PM 'not offended' by 60 Mins interview: 'Perhaps because I'm from Morrinsville'

Marsha Scott
March 1, 2018

While the US ultimately failed to put its first female president in place, over in New Zealand, the country's prime minister, Jacinda Ardern, has been guiding the country since last October, following it up by announcing her pregnancy in January.

Charles Wooley asked Ardern, who is now pregnant, about the conception of the child, as well as calling the politician attractive and describing her as the "catch of the day".

The Government was also looking at an early ratification of the Treaty on the Prohibition of Nuclear Weapons - which was signed by 56 countries last July, Ms Ardern said. "It's interesting how much people have been counting back to the conception, as it were", he said.

Ardern told Wooley that the baby was conceived when the "election was over", but declined to give additional details.

In a question and answer session after the speech the prime minister said the biggest threat facing New Zealand was a breakdown in this rules based order.

During the 13-minute segment featured in the Australian news magazine "60 Minutes" on Sunday evening, Charles Wooley said that he had "met a lot of prime ministers in my time, but none so young, not too many so smart, and never one so attractive".

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The interview was often more interested in Ardern's personal life rather than her leadership or politics, which in the view of some people was "sexist" and "gross".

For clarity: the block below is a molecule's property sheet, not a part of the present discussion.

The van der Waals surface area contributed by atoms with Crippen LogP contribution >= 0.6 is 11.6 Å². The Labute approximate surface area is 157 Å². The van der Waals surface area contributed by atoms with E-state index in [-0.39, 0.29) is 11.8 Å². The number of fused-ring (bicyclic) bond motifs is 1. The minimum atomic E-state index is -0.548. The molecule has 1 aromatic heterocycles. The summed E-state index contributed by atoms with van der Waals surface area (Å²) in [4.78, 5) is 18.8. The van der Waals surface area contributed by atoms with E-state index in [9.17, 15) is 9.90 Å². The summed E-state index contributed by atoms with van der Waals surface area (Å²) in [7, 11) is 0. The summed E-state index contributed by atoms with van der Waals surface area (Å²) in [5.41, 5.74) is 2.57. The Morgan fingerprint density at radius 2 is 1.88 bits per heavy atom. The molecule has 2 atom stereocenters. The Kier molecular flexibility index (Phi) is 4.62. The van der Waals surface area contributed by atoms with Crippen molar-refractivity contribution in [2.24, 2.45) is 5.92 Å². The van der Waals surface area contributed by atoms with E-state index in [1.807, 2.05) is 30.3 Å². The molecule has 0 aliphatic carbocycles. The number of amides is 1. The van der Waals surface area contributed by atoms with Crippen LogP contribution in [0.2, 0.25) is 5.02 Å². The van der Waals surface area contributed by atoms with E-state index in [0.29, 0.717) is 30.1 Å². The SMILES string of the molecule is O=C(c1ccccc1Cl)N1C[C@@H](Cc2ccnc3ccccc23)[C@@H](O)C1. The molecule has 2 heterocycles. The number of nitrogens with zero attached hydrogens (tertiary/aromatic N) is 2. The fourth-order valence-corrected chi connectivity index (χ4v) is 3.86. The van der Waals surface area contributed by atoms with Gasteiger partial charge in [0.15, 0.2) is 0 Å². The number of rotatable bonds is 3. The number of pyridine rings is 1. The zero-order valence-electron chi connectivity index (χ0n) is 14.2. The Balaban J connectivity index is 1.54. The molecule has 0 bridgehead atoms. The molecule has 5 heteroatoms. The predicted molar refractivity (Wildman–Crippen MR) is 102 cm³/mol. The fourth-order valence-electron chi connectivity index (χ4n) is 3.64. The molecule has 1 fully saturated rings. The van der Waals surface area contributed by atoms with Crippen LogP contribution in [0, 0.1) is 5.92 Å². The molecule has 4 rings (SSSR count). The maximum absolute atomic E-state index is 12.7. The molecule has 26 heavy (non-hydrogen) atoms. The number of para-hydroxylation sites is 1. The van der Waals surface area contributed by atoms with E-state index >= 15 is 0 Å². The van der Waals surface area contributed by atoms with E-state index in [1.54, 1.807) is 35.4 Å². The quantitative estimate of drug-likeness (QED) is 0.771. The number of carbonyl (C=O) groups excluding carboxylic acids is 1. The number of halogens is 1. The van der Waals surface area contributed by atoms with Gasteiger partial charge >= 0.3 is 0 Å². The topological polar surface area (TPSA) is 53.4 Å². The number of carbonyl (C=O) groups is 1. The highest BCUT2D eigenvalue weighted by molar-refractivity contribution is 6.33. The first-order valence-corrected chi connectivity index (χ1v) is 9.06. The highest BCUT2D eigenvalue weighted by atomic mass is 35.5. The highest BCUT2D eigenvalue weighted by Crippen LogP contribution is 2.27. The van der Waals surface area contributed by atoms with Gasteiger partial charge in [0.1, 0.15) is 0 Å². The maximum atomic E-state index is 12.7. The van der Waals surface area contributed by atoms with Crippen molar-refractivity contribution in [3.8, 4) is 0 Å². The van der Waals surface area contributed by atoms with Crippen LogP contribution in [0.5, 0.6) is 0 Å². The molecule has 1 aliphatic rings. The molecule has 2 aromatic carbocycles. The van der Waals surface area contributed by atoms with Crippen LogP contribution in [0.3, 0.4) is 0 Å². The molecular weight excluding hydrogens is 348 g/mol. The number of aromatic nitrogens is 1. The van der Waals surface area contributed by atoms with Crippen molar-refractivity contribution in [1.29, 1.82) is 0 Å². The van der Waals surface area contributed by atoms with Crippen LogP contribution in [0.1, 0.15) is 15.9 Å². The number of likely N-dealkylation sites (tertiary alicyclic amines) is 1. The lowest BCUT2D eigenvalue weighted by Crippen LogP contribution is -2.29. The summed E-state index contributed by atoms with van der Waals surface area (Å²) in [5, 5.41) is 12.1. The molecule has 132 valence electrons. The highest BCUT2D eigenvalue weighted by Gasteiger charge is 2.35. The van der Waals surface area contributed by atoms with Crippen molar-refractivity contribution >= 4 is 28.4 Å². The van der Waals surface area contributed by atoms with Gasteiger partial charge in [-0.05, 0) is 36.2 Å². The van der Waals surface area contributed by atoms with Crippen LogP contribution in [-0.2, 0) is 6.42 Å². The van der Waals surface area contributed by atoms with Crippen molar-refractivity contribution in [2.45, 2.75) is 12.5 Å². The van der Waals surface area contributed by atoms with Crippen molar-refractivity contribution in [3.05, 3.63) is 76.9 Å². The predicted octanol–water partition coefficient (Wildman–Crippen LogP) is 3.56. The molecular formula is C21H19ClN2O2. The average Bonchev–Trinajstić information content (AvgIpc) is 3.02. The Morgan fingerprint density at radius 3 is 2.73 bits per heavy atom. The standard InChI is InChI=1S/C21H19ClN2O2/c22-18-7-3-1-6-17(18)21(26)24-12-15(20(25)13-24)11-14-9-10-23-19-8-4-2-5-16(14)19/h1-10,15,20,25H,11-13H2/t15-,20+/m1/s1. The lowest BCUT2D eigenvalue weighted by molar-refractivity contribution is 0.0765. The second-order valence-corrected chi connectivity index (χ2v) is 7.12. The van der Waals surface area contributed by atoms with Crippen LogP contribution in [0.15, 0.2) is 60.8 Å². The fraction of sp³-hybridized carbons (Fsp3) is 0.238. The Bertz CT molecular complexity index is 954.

"She has decided you shouldn't make it punitive for kids to go to university... she has cancelled college and tertiary education fees", he said.

Wooley was also slammed as "a creepy sexist fossilised fool from 1950s Australia" on social media and one user commented "what a sexist and pathetic and distinctly uncomfortable piece of "journalism". But it was a quip about the kid's exact date of conception that got both Ardern and Gayford's brows wrinkled.

Joking that "perhaps because I'm from Morrinsville" Arden said she had not felt offended during the interview and that nothing in particular about it had stood out to her at the time of filming. "I think you got to be so careful with newspeak and thought crime and everything else, we suffer the same thing in Australia". I just loved being with them.

Jacinda Ardern and Clarke Gayford on 60 minutes.

"If the interview has no warmth, neither has the story", Mr Wooley wrote.

Other reports by MaliBehiribAe

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